Click here to see the complete report.

A good thing, but no be-all

(Sometimes I think Dr Mercola may be my spiritual twin.   He has done a terrific job spelling out what I have against the Medical Complex here in our country.   I couldn’t have said it better or more effectively.    

I would not however kick it to the curb as far too many of our citizens haven’t any choice at all presently and it is needed.   Nothing short of the public option for everybody, as a right will ever be considered adequate and proper. Strip out the gadgets, greed, unnecessary and overly costly procedures and grossly over-priced meds and we could probably afford it better than most other countries  (many of whom do it for free).

Why the Affordable Health Care Act is Unlikely to Benefit Your Health

Why the Affordable Health Care Act is Unlikely to Benefit Your Health   Healthcare System
Despite what you’ve been told, it’s really just expanding an already flawed model of “care” that’s one of the leading causes of death in the US. It’s a for-profit scheme, and healthy people do not make good customers. But there is light at the end of the tunnel…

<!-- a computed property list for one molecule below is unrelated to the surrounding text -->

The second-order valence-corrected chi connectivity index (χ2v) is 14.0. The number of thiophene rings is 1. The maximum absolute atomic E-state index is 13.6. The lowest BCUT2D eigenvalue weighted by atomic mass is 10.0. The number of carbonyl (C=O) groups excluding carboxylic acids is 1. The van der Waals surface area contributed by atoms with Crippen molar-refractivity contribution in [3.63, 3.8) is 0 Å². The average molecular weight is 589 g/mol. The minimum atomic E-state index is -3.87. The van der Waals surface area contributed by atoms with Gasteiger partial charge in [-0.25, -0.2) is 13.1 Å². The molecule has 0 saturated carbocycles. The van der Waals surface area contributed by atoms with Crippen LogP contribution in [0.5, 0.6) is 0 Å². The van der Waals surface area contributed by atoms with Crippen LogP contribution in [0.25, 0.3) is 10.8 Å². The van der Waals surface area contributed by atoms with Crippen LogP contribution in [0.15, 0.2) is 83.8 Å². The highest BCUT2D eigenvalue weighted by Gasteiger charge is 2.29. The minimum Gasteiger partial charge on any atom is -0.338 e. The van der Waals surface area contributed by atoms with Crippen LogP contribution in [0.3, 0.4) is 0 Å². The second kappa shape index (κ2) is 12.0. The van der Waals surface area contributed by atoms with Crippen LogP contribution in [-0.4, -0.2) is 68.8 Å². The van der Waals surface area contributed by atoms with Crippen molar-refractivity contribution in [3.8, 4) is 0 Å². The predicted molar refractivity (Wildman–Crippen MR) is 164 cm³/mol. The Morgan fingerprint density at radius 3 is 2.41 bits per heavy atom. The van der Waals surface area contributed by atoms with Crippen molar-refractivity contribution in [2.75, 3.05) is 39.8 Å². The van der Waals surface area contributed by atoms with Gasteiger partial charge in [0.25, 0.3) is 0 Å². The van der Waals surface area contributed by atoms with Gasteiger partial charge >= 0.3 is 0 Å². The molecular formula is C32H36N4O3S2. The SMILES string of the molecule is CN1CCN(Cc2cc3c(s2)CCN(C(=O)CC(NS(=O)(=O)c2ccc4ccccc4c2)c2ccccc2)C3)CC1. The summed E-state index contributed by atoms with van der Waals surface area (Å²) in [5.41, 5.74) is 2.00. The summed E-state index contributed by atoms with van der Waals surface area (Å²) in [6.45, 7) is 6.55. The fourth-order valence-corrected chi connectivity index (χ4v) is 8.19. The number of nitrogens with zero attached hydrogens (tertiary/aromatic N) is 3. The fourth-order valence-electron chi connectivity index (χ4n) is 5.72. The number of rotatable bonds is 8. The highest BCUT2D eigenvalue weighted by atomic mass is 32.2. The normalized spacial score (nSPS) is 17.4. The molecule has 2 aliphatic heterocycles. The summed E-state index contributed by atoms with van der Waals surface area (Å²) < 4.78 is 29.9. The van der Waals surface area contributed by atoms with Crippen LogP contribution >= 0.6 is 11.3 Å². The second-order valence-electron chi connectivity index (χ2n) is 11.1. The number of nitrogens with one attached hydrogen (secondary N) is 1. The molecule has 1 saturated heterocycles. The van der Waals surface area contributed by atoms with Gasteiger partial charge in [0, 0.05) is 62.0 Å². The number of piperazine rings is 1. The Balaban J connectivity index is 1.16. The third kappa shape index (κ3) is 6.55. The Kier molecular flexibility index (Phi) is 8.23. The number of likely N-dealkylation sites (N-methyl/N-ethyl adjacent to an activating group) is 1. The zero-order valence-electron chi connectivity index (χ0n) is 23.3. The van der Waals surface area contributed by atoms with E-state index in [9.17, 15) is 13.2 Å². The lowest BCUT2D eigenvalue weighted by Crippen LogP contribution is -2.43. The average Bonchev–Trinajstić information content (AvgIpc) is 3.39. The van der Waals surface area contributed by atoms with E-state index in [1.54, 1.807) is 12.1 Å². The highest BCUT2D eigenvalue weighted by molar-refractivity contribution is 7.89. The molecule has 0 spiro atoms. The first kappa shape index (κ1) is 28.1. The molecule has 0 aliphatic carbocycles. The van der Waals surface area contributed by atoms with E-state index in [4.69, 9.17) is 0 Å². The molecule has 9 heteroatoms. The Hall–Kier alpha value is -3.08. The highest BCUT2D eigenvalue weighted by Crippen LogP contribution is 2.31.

Story at-a-glance

  • Guaranteed health insurance does NOT equate to guaranteed health care. No strategies are included in the Affordable Health Care Act to actually prevent illness and reduce health care costs. Instead it expands an already flawed model of “care” that has been and continues to be one of the leading causes of death in the US
  • A recent review of U.S. healthcare expenses revealed that 30 cents of every dollar spent on medical care is wasted, adding up to $750 billion annually. This is the system being expanded upon with the Affordable Health Care Act
  • The US spends twice as much per person on health care than any other nation, yet we rank 49th in terms of life expectancy, and despite giving newborn babies more vaccines than any other country on the planet, the US ranks 30th for infant mortality